3 Easy Ways to Explain Your Code to Future Developers

At Atomic Object, we work in a lot of existing codebases, editing code written by previous consultants, employees of the client organization, and sometimes even other Atomic developers. The older the codebase, the more inconsistency you’ll find in pattern, style, and organization. This, of course, makes jumping in to do additional work more difficult.

I want to do my part to keep this inconsistency to a minimum. Here are a few practices I’ve adopted to make my work clearer to future developers (and my future self).

1. Comments that Explain Decisions

In general, I prefer to keep comments to a minimum. Function declarations should speak for themselves about what they do and what their inputs and outputs are. Classes should have a clear responsibility. Tests should show how a program works.

However, when writing code that unknown future developers will have to deal with, I try to be much more liberal with comments. I still don’t write comments to say what a function does; that can become outdated as soon as the function is changed. Instead, I write comments to explain how decisions were made.

It’s not unusual to look at some code and think, “Why the #@*% did they do that?” I like to think my code is understandable to anyone. Still, I know there will be developers who look at my code and ask themselves the same question.

I use comments to answer any questions I might ask if I came across my work in the future. Why did I add this function? Why doesn’t this math look right at first glance? Why go through all this effort to avoid a more obvious solution?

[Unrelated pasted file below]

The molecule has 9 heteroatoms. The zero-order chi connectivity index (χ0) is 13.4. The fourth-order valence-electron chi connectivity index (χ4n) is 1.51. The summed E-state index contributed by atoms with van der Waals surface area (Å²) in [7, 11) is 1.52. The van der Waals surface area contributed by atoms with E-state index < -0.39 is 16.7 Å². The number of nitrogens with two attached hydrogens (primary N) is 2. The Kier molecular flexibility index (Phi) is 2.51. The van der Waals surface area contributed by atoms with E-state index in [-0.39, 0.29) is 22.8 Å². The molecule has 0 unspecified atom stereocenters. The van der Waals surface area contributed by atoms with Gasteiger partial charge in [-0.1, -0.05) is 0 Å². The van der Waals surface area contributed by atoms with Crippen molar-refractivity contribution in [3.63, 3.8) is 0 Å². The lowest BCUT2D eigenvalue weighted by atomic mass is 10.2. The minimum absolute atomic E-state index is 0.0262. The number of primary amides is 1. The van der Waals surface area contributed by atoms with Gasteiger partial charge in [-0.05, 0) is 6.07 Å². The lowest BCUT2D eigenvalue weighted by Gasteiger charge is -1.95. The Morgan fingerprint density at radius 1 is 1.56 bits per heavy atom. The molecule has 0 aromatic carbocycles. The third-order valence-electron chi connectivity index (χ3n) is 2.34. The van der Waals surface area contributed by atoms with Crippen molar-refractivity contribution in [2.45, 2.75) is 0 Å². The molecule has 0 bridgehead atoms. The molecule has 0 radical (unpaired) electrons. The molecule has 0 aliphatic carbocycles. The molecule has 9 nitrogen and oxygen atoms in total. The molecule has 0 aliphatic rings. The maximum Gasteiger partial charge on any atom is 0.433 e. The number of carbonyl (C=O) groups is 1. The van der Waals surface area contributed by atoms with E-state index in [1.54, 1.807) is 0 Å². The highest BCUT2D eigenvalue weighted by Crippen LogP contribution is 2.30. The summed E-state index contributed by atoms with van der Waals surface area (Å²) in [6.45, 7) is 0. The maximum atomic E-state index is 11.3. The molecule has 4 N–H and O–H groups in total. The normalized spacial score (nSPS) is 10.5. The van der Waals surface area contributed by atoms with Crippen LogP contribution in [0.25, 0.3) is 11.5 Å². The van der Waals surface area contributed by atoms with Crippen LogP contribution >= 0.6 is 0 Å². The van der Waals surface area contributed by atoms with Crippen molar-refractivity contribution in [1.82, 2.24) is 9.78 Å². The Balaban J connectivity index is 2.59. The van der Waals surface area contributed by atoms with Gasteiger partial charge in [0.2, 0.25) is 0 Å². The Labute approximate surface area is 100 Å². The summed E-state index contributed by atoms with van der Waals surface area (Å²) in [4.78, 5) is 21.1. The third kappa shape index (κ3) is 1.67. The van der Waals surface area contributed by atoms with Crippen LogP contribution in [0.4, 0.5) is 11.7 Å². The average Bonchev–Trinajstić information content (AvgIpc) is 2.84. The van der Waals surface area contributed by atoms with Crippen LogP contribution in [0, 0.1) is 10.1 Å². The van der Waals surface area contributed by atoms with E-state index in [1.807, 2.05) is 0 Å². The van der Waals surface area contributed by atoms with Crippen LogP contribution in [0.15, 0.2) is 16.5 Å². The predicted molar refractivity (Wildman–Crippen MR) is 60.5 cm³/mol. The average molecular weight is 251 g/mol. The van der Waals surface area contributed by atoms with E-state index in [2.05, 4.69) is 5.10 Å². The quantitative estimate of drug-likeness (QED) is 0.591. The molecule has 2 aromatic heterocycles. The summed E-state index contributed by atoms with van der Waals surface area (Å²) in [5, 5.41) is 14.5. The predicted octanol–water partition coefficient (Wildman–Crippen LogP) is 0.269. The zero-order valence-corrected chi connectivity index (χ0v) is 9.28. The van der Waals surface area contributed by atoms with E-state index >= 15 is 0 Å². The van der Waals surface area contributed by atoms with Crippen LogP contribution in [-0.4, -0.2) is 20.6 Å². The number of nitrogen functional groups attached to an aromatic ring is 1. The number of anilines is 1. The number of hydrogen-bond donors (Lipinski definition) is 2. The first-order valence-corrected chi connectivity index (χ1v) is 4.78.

The answers won’t always satisfy whoever asks the questions, but it’s better than letting a future developer waste their time trying to discover why I came to a solution one way instead of another.

2. Descriptive Commit Messages

Git history is immensely valuable for showing how code has changed over time. It’s generally a reliable resource for developers, even if a project changes hands multiple times.

Unfortunately, it’s easy to fall into a routine of writing unhelpful or nondescript commit messages. I usually justify them by trying to squash multiple commits into one, promising to write a more helpful commit later, or assuring myself that nobody else will have to touch what I’ve changed for a long time.

But commit messages need your attention; they’re some of a codebase’s most important documentation. Yes, you could just write: “Added button.” But it doesn’t take much more effort to write: “Added reset button to the settings page to let users discard pending changes.” And it will make a big difference to someone else looking through the git history long after you’ve touched anything.

3. Verbose Pull Requests

Just as a commit message is a useful way to summarize a small change, a pull request is a great way to summarize a large one. Pull requests are a record of when and how features were added to a codebase, helping future developers understand how a project has grown.

Descriptive pull requests tend to happen naturally with large teams, serving as a record of discussions and a review of feature work. But small or one-person teams can also take advantage of pull requests. I try to be verbose when writing them, using them to mark and describe major work I’ve done. This should be a big help to anyone trying to understand my work in the future.

It can be annoying to constantly explain your work through comments, commits, and pull requests. But remember what it’s like to explore an unfamiliar codebase or pick up a project you haven’t touched in a long time. Being able to understand why or how things were done can make that process much more manageable.

So the next time you’re in a codebase that will eventually be worked on by somebody else, try to be conscious of how you can help build that next person’s understanding.